500 Startups, the renowned US accelerator and venture capital seed fund, has officially launched in Australia, appointing former Eventbrite executive Rachel Neumann to lead the 500 Melbourne accelerator.
Founding partner of 500 Startups Dave McClure was in Melbourne this week to announce the launch of 500 Melbourne, which secured $2 million in grant funding from LaunchVic to establish the local operation.
He sees the launch of 500 Melbourne as a key step in the Victorian government’s innovation agenda.
“The Australian ecosystem is at an inflection point, with more venture funding available than ever before and government championing an innovation agenda that legitimises and supports startups.” McClure said in a statement.
The program is expected to start in “late” 2017 and will accept 20-25 startups from across Australia and APAC, offering mentoring from the same team that runs its program in Silicon Valley.
Neumann hopes that this international team will provide a “point of differentiation” with other Melbourne accelerator programs.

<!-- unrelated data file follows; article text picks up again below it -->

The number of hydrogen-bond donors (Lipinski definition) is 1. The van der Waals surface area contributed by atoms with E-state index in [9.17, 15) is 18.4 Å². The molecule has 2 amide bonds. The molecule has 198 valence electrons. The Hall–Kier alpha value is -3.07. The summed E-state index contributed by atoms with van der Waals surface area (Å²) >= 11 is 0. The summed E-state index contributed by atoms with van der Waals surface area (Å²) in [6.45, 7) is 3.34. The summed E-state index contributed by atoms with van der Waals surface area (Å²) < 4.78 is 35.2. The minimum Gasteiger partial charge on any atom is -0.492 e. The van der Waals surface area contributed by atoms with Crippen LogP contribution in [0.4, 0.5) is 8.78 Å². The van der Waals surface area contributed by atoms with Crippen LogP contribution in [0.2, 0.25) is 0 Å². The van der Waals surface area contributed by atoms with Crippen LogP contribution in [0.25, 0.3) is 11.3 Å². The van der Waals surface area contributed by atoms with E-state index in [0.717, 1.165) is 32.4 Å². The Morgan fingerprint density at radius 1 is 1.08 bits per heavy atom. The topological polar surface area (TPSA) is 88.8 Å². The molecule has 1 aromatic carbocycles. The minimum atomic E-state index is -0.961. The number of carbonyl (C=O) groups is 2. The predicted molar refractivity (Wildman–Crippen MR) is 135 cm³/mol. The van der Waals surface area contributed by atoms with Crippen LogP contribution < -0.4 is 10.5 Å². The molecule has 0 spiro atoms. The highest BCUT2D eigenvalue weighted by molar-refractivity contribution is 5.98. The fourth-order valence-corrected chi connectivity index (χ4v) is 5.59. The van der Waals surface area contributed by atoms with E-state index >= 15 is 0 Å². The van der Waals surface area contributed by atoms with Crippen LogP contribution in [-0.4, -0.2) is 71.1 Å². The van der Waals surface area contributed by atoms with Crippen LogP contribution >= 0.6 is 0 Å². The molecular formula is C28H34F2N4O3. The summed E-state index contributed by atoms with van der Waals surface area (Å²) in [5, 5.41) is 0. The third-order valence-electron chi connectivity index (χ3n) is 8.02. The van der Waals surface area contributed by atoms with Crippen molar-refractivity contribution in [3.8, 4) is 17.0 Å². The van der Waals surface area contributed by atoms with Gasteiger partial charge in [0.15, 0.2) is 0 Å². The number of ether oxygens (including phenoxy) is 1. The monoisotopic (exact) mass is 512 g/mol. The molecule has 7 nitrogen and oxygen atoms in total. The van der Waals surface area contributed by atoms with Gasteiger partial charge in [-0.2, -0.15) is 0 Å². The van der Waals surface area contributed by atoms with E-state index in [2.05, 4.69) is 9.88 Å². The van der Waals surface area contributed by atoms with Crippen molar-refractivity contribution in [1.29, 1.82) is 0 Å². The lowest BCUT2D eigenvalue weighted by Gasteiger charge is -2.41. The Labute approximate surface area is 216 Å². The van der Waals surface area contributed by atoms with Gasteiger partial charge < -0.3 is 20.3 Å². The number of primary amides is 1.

“…we’re bringing in experts from around the world – not because we don’t have awesome leaders and success stories here – but because we’ve collectively amassed experience having worked across 20+ batches of our Seed Program HQ in Silicon Valley and 2000+ investments,” she tells StartupSmart.
“Any challenges or opportunities a founder here might be experiencing – chances are our team has seen it and has applicable advice.”
Neumann was previously the managing director of Australia’s Eventbrite operations, and is also a partner and mentor at investment firm Startmate. She was also previously on the LaunchVic board, but has departed to take up her role at 500 Melbourne.
Encouraging more venture capital funding
500 Startups manages over $US350 million of investments into 1,800 startups, and Neumann hopes the presence of 500 Melbourne will encourage “fence-sitting traditional investors to make the leap into tech” while at the same time encouraging tech investors to “commit more capital across more investments” in Australia.
“Is there capital [in Australia] that could be devoted to VC that isn’t presently? Absolutely.” Neumann says.
“What we see is that VCs are present and active here in Australia, but there are gaps at specific funding rounds.”
Nuemann hopes to encourage greater wins and funding for local founders by “Encourag[ing] the ecosystem to drive founders to go after large markets” while simultaneously building “investor capacity” in the ecosystem by convening founder and investor workshops.
“…that means a combination of more money in and writing more checks,” Neumann says.